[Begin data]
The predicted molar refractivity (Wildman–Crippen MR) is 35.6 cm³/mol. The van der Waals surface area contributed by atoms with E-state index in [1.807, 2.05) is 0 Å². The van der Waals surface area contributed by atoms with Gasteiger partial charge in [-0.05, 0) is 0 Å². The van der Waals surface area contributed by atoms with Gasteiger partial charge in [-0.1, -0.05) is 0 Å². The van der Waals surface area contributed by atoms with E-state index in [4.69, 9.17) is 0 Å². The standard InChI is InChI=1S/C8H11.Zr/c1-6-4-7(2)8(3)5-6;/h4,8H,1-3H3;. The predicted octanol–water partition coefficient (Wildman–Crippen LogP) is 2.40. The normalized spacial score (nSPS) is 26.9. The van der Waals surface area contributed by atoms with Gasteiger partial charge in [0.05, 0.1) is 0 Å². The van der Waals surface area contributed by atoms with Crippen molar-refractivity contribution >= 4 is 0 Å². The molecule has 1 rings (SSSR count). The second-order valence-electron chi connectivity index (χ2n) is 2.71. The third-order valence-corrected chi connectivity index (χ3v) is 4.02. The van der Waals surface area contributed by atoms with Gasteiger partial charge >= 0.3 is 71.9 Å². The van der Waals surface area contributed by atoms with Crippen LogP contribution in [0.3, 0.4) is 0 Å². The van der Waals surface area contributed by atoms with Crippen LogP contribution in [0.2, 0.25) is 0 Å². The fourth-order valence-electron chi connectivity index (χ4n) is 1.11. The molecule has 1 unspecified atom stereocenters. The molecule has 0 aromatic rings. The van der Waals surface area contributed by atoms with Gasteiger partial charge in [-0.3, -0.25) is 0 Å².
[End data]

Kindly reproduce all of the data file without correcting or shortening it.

The predicted molar refractivity (Wildman–Crippen MR) is 35.6 cm³/mol. The van der Waals surface area contributed by atoms with E-state index in [1.807, 2.05) is 0 Å². The van der Waals surface area contributed by atoms with Gasteiger partial charge in [-0.05, 0) is 0 Å². The van der Waals surface area contributed by atoms with Gasteiger partial charge in [-0.1, -0.05) is 0 Å². The van der Waals surface area contributed by atoms with E-state index in [4.69, 9.17) is 0 Å². The standard InChI is InChI=1S/C8H11.Zr/c1-6-4-7(2)8(3)5-6;/h4,8H,1-3H3;. The predicted octanol–water partition coefficient (Wildman–Crippen LogP) is 2.40. The normalized spacial score (nSPS) is 26.9. The van der Waals surface area contributed by atoms with Gasteiger partial charge in [0.05, 0.1) is 0 Å². The van der Waals surface area contributed by atoms with Crippen molar-refractivity contribution >= 4 is 0 Å². The molecule has 1 rings (SSSR count). The second-order valence-electron chi connectivity index (χ2n) is 2.71. The third-order valence-corrected chi connectivity index (χ3v) is 4.02. The van der Waals surface area contributed by atoms with Gasteiger partial charge >= 0.3 is 71.9 Å². The van der Waals surface area contributed by atoms with Crippen LogP contribution in [0.3, 0.4) is 0 Å². The van der Waals surface area contributed by atoms with Crippen LogP contribution in [0.2, 0.25) is 0 Å². The fourth-order valence-electron chi connectivity index (χ4n) is 1.11. The molecule has 1 unspecified atom stereocenters. The molecule has 0 aromatic rings. The van der Waals surface area contributed by atoms with Gasteiger partial charge in [-0.3, -0.25) is 0 Å².